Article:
THE SLOVAK NATIONAL MUSEUM'S REGULAR SPECTATOR COLUMN

Tinkers pass on artistic gift

THE TINKER'S craft is part of the rich colourful mosaic of Slovak culture. The Slovak tinker tradition arose as a small, humble, house-to-house occupation in the regions of Kysuce and Trenčín in Slovakia's northwest, and the Spiš region in the northeast of the country.

JOZEF Holánik-Bakeľ, tinker from Dlhé Pole.
photo: Courtesy of SNM in Martin

THE TINKER'S craft is part of the rich colourful mosaic of Slovak culture. The Slovak tinker tradition arose as a small, humble, house-to-house occupation in the regions of Kysuce and Trenčín in Slovakia's northwest, and the Spiš region in the northeast of the country.

Some of the most interesting examples of the tinker's craft can be found in the Slovak National Museum in Martin.

The craft of the tinker developed out of Slovakia's difficult economic and social situation. The mountainous country with its poor soil meant earning a living as a farmer was nigh on impossible. People left home and travelled to other regions in search of a livelihood.

In the beginning the tinkers worked as itinerants, going from house-to-house and offering their skills. With the growth in manufacturing they fixed mainly farming implements and common household utensils, occasionally also making small items.

With developments in manufacturing came a qualitative change in tinkering. New methods of manufacturing in the 19th century influenced the tinkers. The trade took on a certain sophistication and the tinkers began to offer technologically demanding, richly ornamented items that had both aesthetic and utilitarian functions.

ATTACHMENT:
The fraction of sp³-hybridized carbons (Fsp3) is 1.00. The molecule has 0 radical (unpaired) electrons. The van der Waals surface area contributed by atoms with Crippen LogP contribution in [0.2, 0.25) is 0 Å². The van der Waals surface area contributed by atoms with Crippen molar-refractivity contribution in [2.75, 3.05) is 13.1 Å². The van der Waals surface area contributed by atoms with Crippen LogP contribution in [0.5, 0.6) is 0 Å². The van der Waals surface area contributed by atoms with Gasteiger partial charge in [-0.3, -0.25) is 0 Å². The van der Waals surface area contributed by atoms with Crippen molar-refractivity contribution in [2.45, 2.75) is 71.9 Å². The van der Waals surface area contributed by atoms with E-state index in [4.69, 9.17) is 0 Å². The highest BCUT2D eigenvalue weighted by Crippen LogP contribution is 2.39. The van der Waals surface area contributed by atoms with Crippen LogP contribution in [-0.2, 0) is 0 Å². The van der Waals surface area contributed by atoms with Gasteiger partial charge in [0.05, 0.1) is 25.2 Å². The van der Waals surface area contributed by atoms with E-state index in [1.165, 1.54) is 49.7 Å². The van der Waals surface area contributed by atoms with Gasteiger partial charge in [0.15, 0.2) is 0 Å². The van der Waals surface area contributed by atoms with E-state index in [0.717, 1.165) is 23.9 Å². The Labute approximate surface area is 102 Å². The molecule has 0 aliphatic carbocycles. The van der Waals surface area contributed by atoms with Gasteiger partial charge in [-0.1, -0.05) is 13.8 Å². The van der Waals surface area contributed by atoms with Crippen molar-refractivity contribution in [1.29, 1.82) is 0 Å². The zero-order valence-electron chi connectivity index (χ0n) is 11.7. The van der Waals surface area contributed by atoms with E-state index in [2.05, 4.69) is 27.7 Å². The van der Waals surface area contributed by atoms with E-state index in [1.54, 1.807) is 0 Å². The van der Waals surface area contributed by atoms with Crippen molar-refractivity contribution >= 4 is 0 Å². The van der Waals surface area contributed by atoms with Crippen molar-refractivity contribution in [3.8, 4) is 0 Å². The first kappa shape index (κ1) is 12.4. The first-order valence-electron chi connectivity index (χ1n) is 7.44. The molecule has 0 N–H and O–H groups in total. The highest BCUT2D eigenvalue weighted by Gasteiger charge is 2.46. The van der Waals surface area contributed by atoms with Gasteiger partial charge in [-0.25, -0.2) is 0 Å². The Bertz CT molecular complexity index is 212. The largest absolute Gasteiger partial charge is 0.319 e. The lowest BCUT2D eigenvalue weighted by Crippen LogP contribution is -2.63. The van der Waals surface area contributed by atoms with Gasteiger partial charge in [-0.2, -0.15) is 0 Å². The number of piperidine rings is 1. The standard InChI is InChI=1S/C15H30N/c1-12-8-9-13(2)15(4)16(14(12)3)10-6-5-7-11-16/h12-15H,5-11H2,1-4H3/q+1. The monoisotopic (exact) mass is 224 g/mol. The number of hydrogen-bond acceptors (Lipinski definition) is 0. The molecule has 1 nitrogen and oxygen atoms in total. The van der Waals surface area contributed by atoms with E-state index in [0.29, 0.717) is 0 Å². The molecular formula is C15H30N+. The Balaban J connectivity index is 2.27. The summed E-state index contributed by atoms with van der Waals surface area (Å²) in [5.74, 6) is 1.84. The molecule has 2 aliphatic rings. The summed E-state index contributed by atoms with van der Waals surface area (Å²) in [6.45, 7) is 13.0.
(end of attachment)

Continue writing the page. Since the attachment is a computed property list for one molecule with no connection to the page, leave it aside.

Some of the masters of this trade confined themselves to Slovakia, while others went farther afield, to Austria and Hungary, and the best even further. From the middle of the 19th century many active and enterprising tinkers started to open their own workshops in major cities, where they usually manufactured wares typical for that land.

Especially successful were the tinkers that settled in tsarist Russia. They set up factories with large-scale, machine-assisted production. These manufacturing methods, coupled with the experience and skills learnt in Western Europe, meant that the tinker's craft reached its zenith in this part of the Slavonic East.

The tinkers spread out all over Europe - in today's Poland, Hungary, Bohemia and Moravia, Austria, Germany, Switzerland, Belgium, The Netherlands, France as well as Great Britain. In the Balkans the tinkers originally settled in today's Bulgaria, Romania, Slovenia, Croatia and Serbia. Some of them proceeded further to Asia Minor or in the other direction to America.

In the late 19th and early 20th century many tinkers won valuable international prizes for their work. Some worthy of mention include master tinkers Jozef Holánik-Bakeľ and Jakub Šerík from Dlhé Pole, Štefan Hunčík from Vysoká nad Kysucou and Alexander Hozák from Veľké Rovné, whose elaborate utilitarian and decorative articles are well known for their unique artistic expression.

After World War I the craft began to decline as a result of the growing competition from industrial production and the limited opportunities for a life of wandering.

By the middle of the 20th century the craft virtually disappeared, yet it has never been completely erased from our lives. Master tinkers had their followers and these created new forms and set new standards of quality for this old craft. In their own individual way, graphic and other artists have used tinkering techniques in their work.

Since 1990 tinkering has entered a new period of development and the boundaries of using wire have opened.

Today we can see tinkers' techniques in wire combined with other materials in small and monumental art forms, in jewellery, bijous, and in the design of utilitarian items.

The tinker's craft tells us a story of the never-ending ability of man to continually create and re-create the new and the beautiful.

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